Not computer savvy, sorry... Actually, I realized this morning that I have been referring to my childhood home as the current Camelot location, as I previously thought I remembered that my mother (now deceased) had shown me that structure.  Indeed, on my last visit  to Jersey, twenty years ago, I drove down Prospect Avenue stunned by the changes, yet I can no longer clearly recall which building stood on the site of the old mansion. So, now I am quite unsure. Earlier, I did try to untangle my uncertainty on Google maps. Hopeless!
Might you still remember that you once replied to me with the addresses on Prospect? Our home was the third home from the corner of Central Avenue...the property spanned from # 253 to 257...Do you know which structure stands there now?
If you would be so kind to help, any information would be greatly appreciated....    :) Prospect Girl  :)

Dear Warren... Thank you for your reply and for the photo link!

I attended HTS from late '49 on through until its closing and the subsequent move across from the church...Our principal was Sister Claire, while Sister Juliana was her top "administrator", so to speak.... I loved the school and without the foundation provided there, I could not have risen as I did within the academic community. Still serving my own community, I always try to imitate the selflessness and kindness shown by my teachers. I must report, however, my brothers did not claim similar experiences of their days at HTS ;) as they possessed somewhat more rambunctious natures, whereas I of course posed as the perfect, docile, quiet and studious young girl... ;D (he he). Hmmm, no Lane mini-chests in those years, lucky you!

As for my childhood home, it sat directly across from the large white mansion you referenced in your post (ours on the property that now holds the Camelot structure). Actually, in 1958, my younger sister (then age 2) accidentally bumped into  the  hand brake on our shiny new white Ford station wagon. Before anyone else could be seated, the vehicle careened down our very steep, sharply curved driveway, miraculously slipped through a narrow passage between two massive curbside trees,  flew across Prospect Avenue, and jumped the opposite curb. My sister and the car ended up embedded in those lovely lush shrubs, the sturdy hedge you remember. That event began a closer, more neighborly connection between my mom and the nice  lady who owned the house and the afore-referenced black Packard. One further note for those who keep an interest in the Fort Lee film industry...That old white mansion setting was filmed often. My mom would call us all home to watch the comings and goings of the great vans and film crews as they spent days shooting film on the site of that beautiful old mansion. Does anyone else know anything more on that subject? If so, maybe a new thread could reap much delight and interest.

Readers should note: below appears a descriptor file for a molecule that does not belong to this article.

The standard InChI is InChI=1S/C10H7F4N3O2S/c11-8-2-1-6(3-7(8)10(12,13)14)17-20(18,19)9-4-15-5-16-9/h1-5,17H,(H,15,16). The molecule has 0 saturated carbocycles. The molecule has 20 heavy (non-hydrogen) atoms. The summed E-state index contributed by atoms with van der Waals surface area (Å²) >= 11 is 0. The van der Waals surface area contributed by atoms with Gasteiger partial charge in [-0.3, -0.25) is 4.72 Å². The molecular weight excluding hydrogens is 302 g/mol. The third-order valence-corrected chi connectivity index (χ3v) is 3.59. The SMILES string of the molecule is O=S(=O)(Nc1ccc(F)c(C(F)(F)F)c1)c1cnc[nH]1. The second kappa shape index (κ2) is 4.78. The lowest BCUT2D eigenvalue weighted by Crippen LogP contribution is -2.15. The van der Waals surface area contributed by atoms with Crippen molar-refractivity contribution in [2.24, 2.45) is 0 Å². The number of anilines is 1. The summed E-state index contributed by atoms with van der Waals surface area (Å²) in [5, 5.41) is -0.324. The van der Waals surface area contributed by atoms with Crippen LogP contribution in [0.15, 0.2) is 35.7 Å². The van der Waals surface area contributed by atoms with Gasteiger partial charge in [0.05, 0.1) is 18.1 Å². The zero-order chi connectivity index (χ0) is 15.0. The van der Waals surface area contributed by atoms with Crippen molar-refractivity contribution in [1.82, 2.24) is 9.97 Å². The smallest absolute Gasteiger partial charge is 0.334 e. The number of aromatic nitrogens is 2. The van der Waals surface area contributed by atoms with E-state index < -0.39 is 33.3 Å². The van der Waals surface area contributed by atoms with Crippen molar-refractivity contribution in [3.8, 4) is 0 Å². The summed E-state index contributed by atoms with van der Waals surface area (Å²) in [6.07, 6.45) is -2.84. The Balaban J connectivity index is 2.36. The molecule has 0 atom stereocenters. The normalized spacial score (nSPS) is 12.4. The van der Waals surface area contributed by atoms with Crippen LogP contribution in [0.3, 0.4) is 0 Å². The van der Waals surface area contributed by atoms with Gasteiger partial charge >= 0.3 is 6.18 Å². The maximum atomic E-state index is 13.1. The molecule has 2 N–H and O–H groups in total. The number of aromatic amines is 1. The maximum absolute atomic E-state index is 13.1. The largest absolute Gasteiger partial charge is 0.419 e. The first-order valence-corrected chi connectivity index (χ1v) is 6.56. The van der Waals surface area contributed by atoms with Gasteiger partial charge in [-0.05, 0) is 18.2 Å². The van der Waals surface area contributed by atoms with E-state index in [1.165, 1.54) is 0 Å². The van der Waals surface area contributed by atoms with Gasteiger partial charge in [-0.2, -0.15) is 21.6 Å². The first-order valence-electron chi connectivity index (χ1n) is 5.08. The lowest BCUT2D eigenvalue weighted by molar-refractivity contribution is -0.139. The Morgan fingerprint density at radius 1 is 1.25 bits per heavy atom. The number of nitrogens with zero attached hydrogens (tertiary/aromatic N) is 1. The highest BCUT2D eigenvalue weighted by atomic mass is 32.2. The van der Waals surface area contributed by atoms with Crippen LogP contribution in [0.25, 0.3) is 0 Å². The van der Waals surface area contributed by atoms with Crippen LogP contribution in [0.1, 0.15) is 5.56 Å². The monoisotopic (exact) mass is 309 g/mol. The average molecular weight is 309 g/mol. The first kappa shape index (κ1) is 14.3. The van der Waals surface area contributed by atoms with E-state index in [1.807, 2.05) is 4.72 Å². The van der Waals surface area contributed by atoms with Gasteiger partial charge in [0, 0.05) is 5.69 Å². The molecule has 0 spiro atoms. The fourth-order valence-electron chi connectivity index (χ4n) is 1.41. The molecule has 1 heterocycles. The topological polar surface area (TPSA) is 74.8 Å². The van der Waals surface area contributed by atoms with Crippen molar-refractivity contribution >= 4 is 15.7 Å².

My parents purchased our home in early 1947-48, but our family did not occupy the old Blickweed mansion until after it had been updated with modern electrical wiring and other standard 1950's style conveniences, such as an electric second furnace that sat behind the still functioning gigantic original old coal furnace in the basement. The home's exterior was also renovated, yet retained the distinctive elements of its charming nineteenth century architecture. Moreover, great care was taken to preserve many extraordinary details and features in the elegance of its old world interior, which included on the two main floors several enormous wood-burning fireplaces that commanded lavish attention. Oh, please excuse my wanderings...